After nearly four years of fighting, $400 billion and thousands of American and Iraqi lives lost, approval of Bush’s handling of the war hit a record low of 27 percent in December, according to an AP-Ipsos poll.

Bush was to acknowledge a long and worsened list of problems in Iraq: the government capabilities still are limited, sectarian divisions have widened, members of Iraqi security forces are contributing to the violence and suffer from high absenteeism, the pitched fighting in Baghdad between Shiites and Sunnis has gotten worse and is influencing the rest of the country, essential services still are lacking, Iraqi support for the U.S. is declining, and Iraqis — while committed to a unified Iraq — are increasingly turning from the central government to pursue more narrow sectarian agendas to hedge their bets.

The president is arguing that a gradual increase in U.S. troops, along with pumping $1 billion into Iraq’s economy and other steps, is the answer.

New troops breakdown
A breakdown of the additional troops was provided by a senior administration official, speaking on condition of anonymity because the increase has not been officially announced:

  • He is committing 17,500 U.S. combat troops to Baghdad. The first of five brigades will arrive by next Monday. The next is to arrive by Feb. 15 and the reminder will go in 30-day increments.
  • Bush is committing 4,000 more Marines to Anbar Province, a base of the Sunni insurgency and foreign al-Qaida fighters.
  • The Iraqis are committing three brigades for Baghdad — about 10,000 to 12,000 total — the first on Feb. 1. Two more will arrive on Feb. 15th.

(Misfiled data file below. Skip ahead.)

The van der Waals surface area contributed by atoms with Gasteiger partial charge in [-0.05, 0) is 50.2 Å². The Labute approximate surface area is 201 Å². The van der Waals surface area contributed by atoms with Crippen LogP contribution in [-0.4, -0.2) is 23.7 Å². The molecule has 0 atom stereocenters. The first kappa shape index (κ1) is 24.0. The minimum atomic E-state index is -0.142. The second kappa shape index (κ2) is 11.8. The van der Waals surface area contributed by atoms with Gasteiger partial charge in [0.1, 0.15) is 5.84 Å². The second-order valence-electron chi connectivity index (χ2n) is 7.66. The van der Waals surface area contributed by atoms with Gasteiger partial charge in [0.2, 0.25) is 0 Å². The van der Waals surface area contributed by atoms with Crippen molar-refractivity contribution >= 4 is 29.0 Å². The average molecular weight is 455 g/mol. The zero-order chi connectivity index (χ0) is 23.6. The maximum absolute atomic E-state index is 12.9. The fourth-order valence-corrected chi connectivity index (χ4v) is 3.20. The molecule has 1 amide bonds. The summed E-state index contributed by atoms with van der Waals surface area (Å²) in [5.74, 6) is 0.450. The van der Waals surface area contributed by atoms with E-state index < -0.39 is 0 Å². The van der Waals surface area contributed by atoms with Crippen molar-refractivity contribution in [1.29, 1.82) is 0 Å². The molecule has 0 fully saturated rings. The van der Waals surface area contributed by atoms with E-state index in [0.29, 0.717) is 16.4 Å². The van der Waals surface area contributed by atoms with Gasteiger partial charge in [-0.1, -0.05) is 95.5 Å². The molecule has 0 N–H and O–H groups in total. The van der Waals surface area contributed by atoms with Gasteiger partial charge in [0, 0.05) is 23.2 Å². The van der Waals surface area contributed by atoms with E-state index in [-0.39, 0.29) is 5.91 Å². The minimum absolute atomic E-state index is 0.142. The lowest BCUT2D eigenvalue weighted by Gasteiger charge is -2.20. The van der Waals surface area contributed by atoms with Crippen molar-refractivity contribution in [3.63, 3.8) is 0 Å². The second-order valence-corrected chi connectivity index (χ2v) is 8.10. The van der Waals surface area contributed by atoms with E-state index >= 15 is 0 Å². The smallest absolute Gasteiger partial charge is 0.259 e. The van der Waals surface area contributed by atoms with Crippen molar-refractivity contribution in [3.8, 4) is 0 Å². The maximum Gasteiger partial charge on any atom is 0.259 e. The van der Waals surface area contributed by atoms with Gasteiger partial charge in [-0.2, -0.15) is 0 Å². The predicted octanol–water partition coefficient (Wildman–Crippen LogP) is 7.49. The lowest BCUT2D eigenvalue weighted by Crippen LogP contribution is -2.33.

Policies governing the Pentagon’s access to the National Guard and reserve may have to be changed to allow for more, or longer, mobilizations to make the president’s increase possible, officials said.

    Al-Maliki has assured Bush that Shiite militias that have been terrorizing the Sunni minority in Baghdad will not be immune. “This is going to be an operation in Baghdad that will make no difference between Shiite, Sunni or other types of illegal militia or illegal activity,” White House spokesman Bartlett said.

    Bush will link the U.S. troop infusion to other steps by the Shiite-led Iraqi government, such as taking on Shiite militias, enacting a plan to distribute oil revenue to all the country’s sects, easing government restrictions on the most Sunni members of deposed leader Saddam Hussein’s Baath Party, and committing $10 billion of its own money for reconstruction.

    The White House anticipates that stability in Baghdad can be achieved by summer, so that U.S. troops will be able to pull back to areas outside the capital. Iraqis were expected to be in control of security in all 18 of Iraq’s provinces by November.

    "There are no timelines, but it has benchmarks," one administration source said.

    Among other steps by the United States is expansion of an existing program to decentralize reconstruction efforts. Ten units known as Provincial Reconstruction Teams will be expanded to 19, with the additional units based in Baghdad and in Anbar province, seats of most of the worst violence. The teams, under State Department control, will administer some of the economic aid, including an effort to provide small loans to start or expand businesses.